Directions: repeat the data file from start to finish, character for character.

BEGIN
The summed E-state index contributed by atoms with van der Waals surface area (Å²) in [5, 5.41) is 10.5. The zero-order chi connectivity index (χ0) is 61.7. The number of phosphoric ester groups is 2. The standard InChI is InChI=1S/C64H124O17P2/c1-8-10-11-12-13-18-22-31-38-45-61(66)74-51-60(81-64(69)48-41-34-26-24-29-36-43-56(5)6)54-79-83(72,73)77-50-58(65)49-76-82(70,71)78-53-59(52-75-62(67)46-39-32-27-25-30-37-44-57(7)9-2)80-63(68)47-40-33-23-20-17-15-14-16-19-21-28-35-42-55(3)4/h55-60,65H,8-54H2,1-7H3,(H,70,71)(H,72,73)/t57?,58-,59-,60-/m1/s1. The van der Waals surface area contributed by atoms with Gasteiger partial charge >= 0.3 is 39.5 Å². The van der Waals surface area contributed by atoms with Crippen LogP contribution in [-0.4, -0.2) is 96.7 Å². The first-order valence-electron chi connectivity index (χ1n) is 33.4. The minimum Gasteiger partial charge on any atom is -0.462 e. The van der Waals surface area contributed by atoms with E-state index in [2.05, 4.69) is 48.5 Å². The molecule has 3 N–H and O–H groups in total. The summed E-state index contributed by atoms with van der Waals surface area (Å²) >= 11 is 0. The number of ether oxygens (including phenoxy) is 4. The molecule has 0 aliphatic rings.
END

The summed E-state index contributed by atoms with van der Waals surface area (Å²) in [5, 5.41) is 10.5. The zero-order chi connectivity index (χ0) is 61.7. The number of phosphoric ester groups is 2. The standard InChI is InChI=1S/C64H124O17P2/c1-8-10-11-12-13-18-22-31-38-45-61(66)74-51-60(81-64(69)48-41-34-26-24-29-36-43-56(5)6)54-79-83(72,73)77-50-58(65)49-76-82(70,71)78-53-59(52-75-62(67)46-39-32-27-25-30-37-44-57(7)9-2)80-63(68)47-40-33-23-20-17-15-14-16-19-21-28-35-42-55(3)4/h55-60,65H,8-54H2,1-7H3,(H,70,71)(H,72,73)/t57?,58-,59-,60-/m1/s1. The van der Waals surface area contributed by atoms with Gasteiger partial charge >= 0.3 is 39.5 Å². The van der Waals surface area contributed by atoms with Crippen LogP contribution in [-0.4, -0.2) is 96.7 Å². The first-order valence-electron chi connectivity index (χ1n) is 33.4. The minimum Gasteiger partial charge on any atom is -0.462 e. The van der Waals surface area contributed by atoms with E-state index in [2.05, 4.69) is 48.5 Å². The molecule has 3 N–H and O–H groups in total. The summed E-state index contributed by atoms with van der Waals surface area (Å²) >= 11 is 0. The number of ether oxygens (including phenoxy) is 4. The molecule has 0 aliphatic rings.